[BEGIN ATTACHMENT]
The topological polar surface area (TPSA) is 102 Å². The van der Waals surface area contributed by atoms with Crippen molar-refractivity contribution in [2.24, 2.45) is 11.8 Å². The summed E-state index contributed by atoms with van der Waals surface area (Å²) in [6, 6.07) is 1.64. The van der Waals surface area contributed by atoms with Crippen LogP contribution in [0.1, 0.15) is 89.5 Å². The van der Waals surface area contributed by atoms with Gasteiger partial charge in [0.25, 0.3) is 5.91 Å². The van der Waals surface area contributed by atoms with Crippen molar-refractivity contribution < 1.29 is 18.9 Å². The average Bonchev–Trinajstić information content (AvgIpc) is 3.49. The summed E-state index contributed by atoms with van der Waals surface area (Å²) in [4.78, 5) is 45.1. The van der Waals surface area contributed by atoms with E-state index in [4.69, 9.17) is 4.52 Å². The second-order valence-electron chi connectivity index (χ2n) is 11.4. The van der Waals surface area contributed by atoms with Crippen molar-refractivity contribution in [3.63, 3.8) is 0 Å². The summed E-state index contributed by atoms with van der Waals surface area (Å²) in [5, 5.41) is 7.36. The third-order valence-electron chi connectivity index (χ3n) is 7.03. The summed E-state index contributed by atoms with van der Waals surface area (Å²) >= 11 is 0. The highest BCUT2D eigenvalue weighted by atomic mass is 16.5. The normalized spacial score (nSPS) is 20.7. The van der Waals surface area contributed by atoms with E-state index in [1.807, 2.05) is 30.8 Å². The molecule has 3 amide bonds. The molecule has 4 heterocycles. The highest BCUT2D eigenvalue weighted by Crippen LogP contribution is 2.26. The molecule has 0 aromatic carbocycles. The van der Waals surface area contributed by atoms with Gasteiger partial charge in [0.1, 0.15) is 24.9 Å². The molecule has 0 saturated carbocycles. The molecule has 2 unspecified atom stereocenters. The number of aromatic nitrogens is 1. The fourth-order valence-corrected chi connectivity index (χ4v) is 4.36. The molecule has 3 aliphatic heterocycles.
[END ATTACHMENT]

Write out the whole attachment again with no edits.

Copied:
The topological polar surface area (TPSA) is 102 Å². The van der Waals surface area contributed by atoms with Crippen molar-refractivity contribution in [2.24, 2.45) is 11.8 Å². The summed E-state index contributed by atoms with van der Waals surface area (Å²) in [6, 6.07) is 1.64. The van der Waals surface area contributed by atoms with Crippen LogP contribution in [0.1, 0.15) is 89.5 Å². The van der Waals surface area contributed by atoms with Gasteiger partial charge in [0.25, 0.3) is 5.91 Å². The van der Waals surface area contributed by atoms with Crippen molar-refractivity contribution < 1.29 is 18.9 Å². The average Bonchev–Trinajstić information content (AvgIpc) is 3.49. The summed E-state index contributed by atoms with van der Waals surface area (Å²) in [4.78, 5) is 45.1. The van der Waals surface area contributed by atoms with E-state index in [4.69, 9.17) is 4.52 Å². The second-order valence-electron chi connectivity index (χ2n) is 11.4. The van der Waals surface area contributed by atoms with Crippen molar-refractivity contribution in [3.63, 3.8) is 0 Å². The summed E-state index contributed by atoms with van der Waals surface area (Å²) in [5, 5.41) is 7.36. The third-order valence-electron chi connectivity index (χ3n) is 7.03. The summed E-state index contributed by atoms with van der Waals surface area (Å²) >= 11 is 0. The highest BCUT2D eigenvalue weighted by atomic mass is 16.5. The normalized spacial score (nSPS) is 20.7. The van der Waals surface area contributed by atoms with E-state index in [1.807, 2.05) is 30.8 Å². The molecule has 3 amide bonds. The molecule has 4 heterocycles. The highest BCUT2D eigenvalue weighted by Crippen LogP contribution is 2.26. The molecule has 0 aromatic carbocycles. The van der Waals surface area contributed by atoms with Gasteiger partial charge in [0.1, 0.15) is 24.9 Å². The molecule has 0 saturated carbocycles. The molecule has 2 unspecified atom stereocenters. The number of aromatic nitrogens is 1. The fourth-order valence-corrected chi connectivity index (χ4v) is 4.36. The molecule has 3 aliphatic heterocycles.